More than half of all teachers of English abroad are... women. We love to travel, but getting paid to live abroad is even better.
In some countries, experience can be enough to get you a job but in others, good credentials are a 'must', especially if you want some of the higher paying jobs.
If you're curious about living in another country, or if you're traveling long term and are serious about making money along the way, teaching English is a great way to do it. It's a profession with huge need - China alone has some 100,000 native English teachers - and huge turnover. Most teachers stay in their jobs a year or two so each time one teacher moves on, there's a potential spot for you.
It's also an ideal way for women to earn a living abroad. School environments are safe and predictable, and the structure and institutional surroundings make sure you'll be well taken care of. Living abroad, at least for me, has been the best part of travel. It allows you to immerse yourself in a culture and make local friends rather than constantly hanging out with other expats.
And in some countries, particularly in Asia, it can be quite lucrative, allowing you to save much of your salary - and use it to travel.
Let's face it - English is the dominant language of business, tourism, science - wherever you are, so people want to learn it.
As a native English speaker, you have something millions want - and are willing to pay for.
Here's what the British Council has to say about it:
TESOL (Teaching English to Speakers of Other Languages) is often used to mean the same thing as TEFL, but it is also used to describe English language teaching to people living in an English speaking country who are not native English speakers – such as refugees and first generation immigrants. In the UK, ESOL courses provide students with a level of English that will allow them to integrate into the country’s educational, work and cultural environment. There may be a need to teach basic literacy and other life skills as well.
TESL (Teaching English as a Second Language) is different again. English is spoken as a common second language in the context of official communication and administration in many countries where several other language groups co-exist – such as Nigeria, Kenya, India and Singapore. Another term that may be used in this context is TEAL (Teaching English as an Additional Language).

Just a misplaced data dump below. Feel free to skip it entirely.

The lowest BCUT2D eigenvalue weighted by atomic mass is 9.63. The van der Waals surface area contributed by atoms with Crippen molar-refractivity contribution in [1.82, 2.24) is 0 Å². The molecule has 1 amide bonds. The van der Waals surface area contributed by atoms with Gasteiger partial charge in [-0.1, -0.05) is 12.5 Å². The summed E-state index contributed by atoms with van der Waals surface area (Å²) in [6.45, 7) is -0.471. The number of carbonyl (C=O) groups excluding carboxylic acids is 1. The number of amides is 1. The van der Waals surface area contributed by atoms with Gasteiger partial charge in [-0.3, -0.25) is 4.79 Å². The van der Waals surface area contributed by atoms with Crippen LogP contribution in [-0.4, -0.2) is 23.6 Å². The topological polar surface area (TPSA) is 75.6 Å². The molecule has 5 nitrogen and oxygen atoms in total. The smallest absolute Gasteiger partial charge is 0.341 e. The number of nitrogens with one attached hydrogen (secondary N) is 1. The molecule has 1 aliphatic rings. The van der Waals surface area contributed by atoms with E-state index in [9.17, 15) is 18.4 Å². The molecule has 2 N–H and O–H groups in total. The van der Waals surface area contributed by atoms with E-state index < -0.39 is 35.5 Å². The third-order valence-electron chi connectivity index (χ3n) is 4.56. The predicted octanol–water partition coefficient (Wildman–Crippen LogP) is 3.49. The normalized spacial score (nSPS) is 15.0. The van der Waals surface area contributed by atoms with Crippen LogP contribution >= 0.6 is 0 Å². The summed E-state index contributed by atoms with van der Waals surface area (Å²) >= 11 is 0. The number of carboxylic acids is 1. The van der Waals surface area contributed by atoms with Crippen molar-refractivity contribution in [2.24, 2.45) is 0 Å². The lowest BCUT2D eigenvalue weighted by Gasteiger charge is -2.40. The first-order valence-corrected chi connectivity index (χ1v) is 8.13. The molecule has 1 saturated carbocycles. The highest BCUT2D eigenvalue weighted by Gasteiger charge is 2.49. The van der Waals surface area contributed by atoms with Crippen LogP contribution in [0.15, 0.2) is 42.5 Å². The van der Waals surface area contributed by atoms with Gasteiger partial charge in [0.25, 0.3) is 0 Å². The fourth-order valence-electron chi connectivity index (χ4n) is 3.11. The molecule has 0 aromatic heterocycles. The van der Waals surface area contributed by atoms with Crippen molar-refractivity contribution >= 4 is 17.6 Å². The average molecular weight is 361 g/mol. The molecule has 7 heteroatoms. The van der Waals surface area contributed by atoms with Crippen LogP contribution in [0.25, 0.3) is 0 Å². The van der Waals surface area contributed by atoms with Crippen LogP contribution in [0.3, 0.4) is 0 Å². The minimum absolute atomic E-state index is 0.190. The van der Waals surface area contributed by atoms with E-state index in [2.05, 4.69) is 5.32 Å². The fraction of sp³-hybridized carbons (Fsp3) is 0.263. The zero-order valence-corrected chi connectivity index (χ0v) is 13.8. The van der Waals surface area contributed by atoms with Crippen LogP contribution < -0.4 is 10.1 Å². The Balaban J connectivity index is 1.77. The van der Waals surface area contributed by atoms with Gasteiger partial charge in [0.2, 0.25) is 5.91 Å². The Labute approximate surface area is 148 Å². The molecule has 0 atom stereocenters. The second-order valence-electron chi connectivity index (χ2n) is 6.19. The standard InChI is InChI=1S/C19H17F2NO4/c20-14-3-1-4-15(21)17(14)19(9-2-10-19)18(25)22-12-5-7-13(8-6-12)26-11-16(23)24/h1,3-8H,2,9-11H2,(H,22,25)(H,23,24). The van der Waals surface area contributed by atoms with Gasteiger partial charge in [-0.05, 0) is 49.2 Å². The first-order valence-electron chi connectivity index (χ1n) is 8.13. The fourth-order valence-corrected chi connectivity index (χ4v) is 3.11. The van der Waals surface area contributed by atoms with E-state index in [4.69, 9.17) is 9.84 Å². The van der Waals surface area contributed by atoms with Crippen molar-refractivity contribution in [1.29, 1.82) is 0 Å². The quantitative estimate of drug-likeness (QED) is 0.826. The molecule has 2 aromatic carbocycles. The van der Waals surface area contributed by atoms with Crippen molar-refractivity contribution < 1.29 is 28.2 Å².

Or here's another way to look at it.
TEFL stands for Teaching English as a Foreign Language. It is the certification for those who want to teach in a country where English is not the native language. For example, an American would use TEFL to teach English in Brazil. Since most English teaching jobs are in countries that don't speak English - Asia, Latin America, the Middle East - TEFL is probably the most widely used.
TESL stands for Teaching English as a Second Language. It is the certification for those to want to teach non-English speaking students in an English-speaking country. For example, a Brit would use TESL to teach refugees or immigrants in Great Britain. This is what you'll need if you want to teach English but in your own (or another English-speaking) country.
TESOL stands for Teaching English to Speakers of Other Languages. It is the certification for those who want to teach English to students both in English and in non-English speaking countries, a sort of combination of TEFL and TESL. There are a few drawbacks, however. It's a broader certification so it won't go into as much detail as the other two. Also, it's newer, which means that sometimes it's not recognized as much. Still, if you don't know where you're going to teach, it's a good compromise.
CELTA stands for Certificate in Teaching English to Speakers of Other Languages and stands with the TESOL crowd. It's specific to Cambridge University so if you're going in this direction, it's well-respected.
Here are some key things to look out for when choosing a teaching English course:
There are plenty of excellent schools out there and MyTEFL qualifies among the top. I chatted with their head of operations, a gentleman called Tyler, to find out more about the school and why anyone should study there. Here's what he had to say.
Women on the Road: Why does MyTEFL have a good reputation?